- Step 1: Introduction
- Step 2: Exploring New Methodologies
- Step 1: Folder, File & Images
- Step 2: Reviewing the Initial Markup
- Step 3: Review the Images
- Step 4: Set up the base.css
- Step 1: Setting Up the Rows and Containers
- Step 2: Containers
- Step 1: Creating Columns and Cleaning Up
- Step 2: Clean Up
- Step 1: Styling the Banner Module
- Step 2: Styling the Header
- Step 3: Styling the Banner Content
- Step 1: Styling the Features and Photos Modules
- Step 2: Styling the Photos Area
- Step 1: Styling the Testimonials and Fact Modules
- Step 2: Styling the Facts Area
- Step 1: Styling the Press Area
- Step 2: Styling the Footer Area
- Step 1: Validating the HTML/CSS
- Step 2: Browser and Device Testing
Introduction to image types in websites:
Next up, let’s review the images. When planning a site build, we need to decide whether images should be inline images, defined in HTML markup, or background images, defined in the CSS code. Inline images are normally used for images that are content-related where they add additional meaning to the surrounding content. Background images, on the other hand, are normally used for decoration. These images add to the overall design but are not as important to the content. Now there are times when images could be either inline or background images as we’ll see soon. First let’s look at the possible inline images.
Working with inline images:
Now in our header area, there’s a logo called correlate, and there’s also an Apple Store icon. Now I’ve decided these two would be best done as inline images. Down below we have two large images which I think should be both inline images, and we also have a little avatar icon, which again could be an inline image. Now this one is slightly more contentious, we have four logos and another Apple Store icon. Now, theoretically the logos could be a sprite, which we’ll talk about soon, but in this case, I thought our best is inline images.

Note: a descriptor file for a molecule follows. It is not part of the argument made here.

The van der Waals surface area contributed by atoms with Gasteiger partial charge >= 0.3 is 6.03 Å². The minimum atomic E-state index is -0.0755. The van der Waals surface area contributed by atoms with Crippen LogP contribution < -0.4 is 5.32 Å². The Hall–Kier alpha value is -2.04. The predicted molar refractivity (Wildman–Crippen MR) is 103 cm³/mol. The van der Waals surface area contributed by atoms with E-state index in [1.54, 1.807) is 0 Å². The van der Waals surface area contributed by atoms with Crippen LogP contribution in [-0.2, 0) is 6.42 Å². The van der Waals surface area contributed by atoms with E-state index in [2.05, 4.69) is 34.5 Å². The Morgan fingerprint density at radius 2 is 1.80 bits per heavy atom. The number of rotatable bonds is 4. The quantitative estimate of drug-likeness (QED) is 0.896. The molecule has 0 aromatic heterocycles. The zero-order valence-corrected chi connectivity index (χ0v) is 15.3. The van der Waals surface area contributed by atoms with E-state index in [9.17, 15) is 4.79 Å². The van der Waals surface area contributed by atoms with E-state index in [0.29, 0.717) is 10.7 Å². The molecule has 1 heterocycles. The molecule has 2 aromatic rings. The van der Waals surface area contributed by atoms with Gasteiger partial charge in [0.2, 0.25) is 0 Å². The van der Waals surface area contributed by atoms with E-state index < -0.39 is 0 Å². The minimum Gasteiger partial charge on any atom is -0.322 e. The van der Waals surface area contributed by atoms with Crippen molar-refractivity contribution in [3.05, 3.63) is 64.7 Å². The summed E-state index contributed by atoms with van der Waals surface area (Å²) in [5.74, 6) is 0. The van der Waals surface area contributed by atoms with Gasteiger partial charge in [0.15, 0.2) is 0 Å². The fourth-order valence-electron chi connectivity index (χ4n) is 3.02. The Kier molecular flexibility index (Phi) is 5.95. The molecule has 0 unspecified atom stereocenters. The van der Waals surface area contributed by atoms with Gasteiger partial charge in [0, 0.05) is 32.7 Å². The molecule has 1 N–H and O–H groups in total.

Working with background images:
But what about background images? Well the most always one is the banner itself that has to be a background image, cause we’re going to swap it out, and change it at smallest grain. And then we have background images for things like our bicycle and for our phone, and save, et cetera. Now again these could be inline images but I felt that they were much more decoration than content-related so they’re more background images. And then we have four little background images for our icons. Now, this brings up the subject of sprites.
Working with sprites:
An image sprite is a collection of images placed into a single image. A web page may have many images, each image generates a server request. Images using sprites allows us to reduce the number of server requests, which decreases load time and improves the performance of the website. Now while you could use powerful image editing tools like Photoshop, Fireworks, Illustrator or Sketch, you can also use one of the many free online image sprite generators. Some examples include Sprite Cow, CSS Sprite Generator, and SpritePad. And in our case, we’re going to take those four little icons and push them into one sprite image.